You and I know the importance of the banjo today, as well as the historical importance of the instrument. Importance to the music we love, bluegrass. But what about the broader historical background behind the banjo? The Corcoran Gallery of Art, in Washington D.C., is currently featuring an exhibit that celebrates what it calls “one of the most frequently encountered icons in American art,” the banjo. This exhibit is a collection of images that capture the history and evolution of the instrument, as well as it’s presence in American art.
Organized by the Palmer Museum of Art at The Pennsylvania State University, Picturing the Banjo will debut at the Corcoran where it will be on view from December 10, 2005 through March 5, 2006.
The exhibit will then travel to the Palmer Museum in Philadelphia March 30 through June 25, and on to the Boston Athenaeum July 26 through October 21.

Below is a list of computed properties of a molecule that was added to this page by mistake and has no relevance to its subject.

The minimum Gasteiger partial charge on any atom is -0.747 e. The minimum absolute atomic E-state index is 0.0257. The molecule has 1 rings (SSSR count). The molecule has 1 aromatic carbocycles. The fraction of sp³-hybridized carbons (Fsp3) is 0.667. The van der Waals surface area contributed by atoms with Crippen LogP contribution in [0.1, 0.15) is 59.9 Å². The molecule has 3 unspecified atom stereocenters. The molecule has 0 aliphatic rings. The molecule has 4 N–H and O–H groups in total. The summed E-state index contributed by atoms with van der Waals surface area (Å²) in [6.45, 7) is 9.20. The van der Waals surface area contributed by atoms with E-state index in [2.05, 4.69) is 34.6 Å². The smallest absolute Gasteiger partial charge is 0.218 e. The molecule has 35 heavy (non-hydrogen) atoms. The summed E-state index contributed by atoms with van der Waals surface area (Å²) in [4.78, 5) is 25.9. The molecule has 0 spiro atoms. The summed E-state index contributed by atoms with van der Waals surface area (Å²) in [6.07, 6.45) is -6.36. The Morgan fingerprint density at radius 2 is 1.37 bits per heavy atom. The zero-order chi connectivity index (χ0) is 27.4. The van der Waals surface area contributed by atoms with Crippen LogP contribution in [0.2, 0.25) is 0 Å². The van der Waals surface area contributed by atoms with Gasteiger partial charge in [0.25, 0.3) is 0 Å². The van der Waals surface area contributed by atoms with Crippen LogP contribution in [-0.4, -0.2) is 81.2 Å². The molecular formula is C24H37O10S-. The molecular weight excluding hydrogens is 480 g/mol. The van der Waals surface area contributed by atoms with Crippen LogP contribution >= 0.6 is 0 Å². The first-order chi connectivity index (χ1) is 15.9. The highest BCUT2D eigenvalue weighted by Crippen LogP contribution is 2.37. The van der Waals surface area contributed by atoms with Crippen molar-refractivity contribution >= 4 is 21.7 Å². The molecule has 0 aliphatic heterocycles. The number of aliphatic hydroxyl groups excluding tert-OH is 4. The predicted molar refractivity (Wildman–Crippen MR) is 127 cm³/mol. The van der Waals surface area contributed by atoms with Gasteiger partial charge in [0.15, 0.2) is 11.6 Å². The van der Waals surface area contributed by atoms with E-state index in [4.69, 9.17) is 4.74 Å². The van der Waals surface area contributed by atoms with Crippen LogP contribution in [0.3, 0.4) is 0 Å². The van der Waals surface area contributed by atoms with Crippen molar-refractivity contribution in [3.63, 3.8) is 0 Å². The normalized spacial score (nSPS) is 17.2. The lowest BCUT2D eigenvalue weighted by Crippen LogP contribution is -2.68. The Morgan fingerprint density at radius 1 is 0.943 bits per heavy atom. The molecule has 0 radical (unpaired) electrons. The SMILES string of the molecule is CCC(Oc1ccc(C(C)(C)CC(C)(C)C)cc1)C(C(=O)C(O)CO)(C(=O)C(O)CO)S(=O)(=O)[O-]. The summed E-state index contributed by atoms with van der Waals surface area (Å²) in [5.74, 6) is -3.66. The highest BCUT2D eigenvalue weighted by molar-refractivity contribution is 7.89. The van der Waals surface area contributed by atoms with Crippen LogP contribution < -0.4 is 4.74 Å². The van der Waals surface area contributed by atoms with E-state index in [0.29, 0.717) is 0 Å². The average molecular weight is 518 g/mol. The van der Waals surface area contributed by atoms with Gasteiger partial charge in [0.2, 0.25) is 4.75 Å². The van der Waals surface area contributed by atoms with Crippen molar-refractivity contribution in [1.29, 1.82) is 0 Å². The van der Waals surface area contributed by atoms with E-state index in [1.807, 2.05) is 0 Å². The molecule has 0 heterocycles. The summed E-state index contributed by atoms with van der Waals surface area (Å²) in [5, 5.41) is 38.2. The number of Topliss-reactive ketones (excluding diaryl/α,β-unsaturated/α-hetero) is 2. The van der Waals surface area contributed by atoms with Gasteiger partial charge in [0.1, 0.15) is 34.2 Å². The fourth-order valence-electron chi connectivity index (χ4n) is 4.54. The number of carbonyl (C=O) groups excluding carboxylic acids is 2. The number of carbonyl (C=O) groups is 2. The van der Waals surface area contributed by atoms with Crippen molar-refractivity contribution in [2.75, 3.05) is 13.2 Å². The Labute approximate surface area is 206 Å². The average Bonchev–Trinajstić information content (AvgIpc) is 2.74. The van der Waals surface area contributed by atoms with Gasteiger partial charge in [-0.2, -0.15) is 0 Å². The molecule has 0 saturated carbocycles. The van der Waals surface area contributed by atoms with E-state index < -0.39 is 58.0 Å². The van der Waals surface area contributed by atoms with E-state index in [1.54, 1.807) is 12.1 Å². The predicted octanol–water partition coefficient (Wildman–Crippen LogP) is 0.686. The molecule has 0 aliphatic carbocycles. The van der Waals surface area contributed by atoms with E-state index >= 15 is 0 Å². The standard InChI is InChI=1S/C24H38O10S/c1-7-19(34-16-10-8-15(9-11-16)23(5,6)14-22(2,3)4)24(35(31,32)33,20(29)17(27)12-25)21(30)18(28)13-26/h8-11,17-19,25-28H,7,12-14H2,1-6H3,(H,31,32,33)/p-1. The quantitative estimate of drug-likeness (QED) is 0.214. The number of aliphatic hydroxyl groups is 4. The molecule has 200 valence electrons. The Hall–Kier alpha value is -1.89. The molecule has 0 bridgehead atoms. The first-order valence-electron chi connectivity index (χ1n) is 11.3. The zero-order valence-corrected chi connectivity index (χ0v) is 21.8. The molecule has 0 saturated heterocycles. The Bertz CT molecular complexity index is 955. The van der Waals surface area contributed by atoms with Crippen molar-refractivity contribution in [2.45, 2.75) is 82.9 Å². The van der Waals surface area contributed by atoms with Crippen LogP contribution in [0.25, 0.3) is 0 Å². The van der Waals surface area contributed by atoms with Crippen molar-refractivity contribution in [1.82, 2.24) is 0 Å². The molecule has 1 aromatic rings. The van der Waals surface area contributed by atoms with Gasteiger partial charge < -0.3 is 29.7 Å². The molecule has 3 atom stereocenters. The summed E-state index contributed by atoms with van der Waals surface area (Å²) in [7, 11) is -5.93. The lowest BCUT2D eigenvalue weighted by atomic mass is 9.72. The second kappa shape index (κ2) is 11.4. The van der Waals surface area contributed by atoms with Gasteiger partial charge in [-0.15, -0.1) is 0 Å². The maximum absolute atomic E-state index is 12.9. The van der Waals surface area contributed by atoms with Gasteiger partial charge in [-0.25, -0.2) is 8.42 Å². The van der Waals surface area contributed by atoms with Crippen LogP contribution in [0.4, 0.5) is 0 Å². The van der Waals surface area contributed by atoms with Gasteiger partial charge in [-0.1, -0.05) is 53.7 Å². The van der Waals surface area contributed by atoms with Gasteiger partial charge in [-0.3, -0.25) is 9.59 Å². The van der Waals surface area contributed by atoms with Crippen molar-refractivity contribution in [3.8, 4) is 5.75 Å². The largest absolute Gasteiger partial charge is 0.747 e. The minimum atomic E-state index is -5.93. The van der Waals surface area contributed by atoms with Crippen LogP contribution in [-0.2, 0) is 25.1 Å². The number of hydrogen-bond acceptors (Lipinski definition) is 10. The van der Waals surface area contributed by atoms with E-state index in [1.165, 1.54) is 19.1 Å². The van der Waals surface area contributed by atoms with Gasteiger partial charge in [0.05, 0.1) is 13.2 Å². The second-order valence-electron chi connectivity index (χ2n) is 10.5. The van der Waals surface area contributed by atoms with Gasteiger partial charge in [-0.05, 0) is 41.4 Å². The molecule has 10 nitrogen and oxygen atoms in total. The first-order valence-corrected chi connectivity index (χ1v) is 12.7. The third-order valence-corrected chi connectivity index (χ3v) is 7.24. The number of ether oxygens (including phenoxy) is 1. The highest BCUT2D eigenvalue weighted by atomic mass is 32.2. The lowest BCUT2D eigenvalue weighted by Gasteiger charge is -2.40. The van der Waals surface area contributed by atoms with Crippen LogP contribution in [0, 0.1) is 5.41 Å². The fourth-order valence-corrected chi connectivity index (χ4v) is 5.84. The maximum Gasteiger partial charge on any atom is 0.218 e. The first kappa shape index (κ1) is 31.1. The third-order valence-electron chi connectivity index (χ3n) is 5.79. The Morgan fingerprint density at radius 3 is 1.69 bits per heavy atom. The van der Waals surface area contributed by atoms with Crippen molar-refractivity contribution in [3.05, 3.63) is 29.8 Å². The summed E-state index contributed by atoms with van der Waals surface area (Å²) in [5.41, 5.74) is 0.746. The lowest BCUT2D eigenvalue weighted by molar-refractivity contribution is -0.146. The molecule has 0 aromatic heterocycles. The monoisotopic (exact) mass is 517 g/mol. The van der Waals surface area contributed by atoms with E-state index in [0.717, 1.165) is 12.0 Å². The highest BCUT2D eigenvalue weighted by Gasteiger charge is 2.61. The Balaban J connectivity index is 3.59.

Picturing the Banjo features 72 works on loan from 41 collections and examines the visual representation of the banjo, probing the icon”s aesthetic and cultural usage in American paintings, drawings, photographs and other artifacts.
Here are a couple additional links with more information.
Forbes Magazine [Editor’s Note: They mention Earl briefly and then go on to list Emily Robison of the Dixie Chicks and Bela Fleck as “current banjo masters.” While I don’t think anyone would argue with that title being affixed to Bela’s name, the inclusion of Robison in that same description demonstrates their lack of knowledge about the instrument in today’s world.]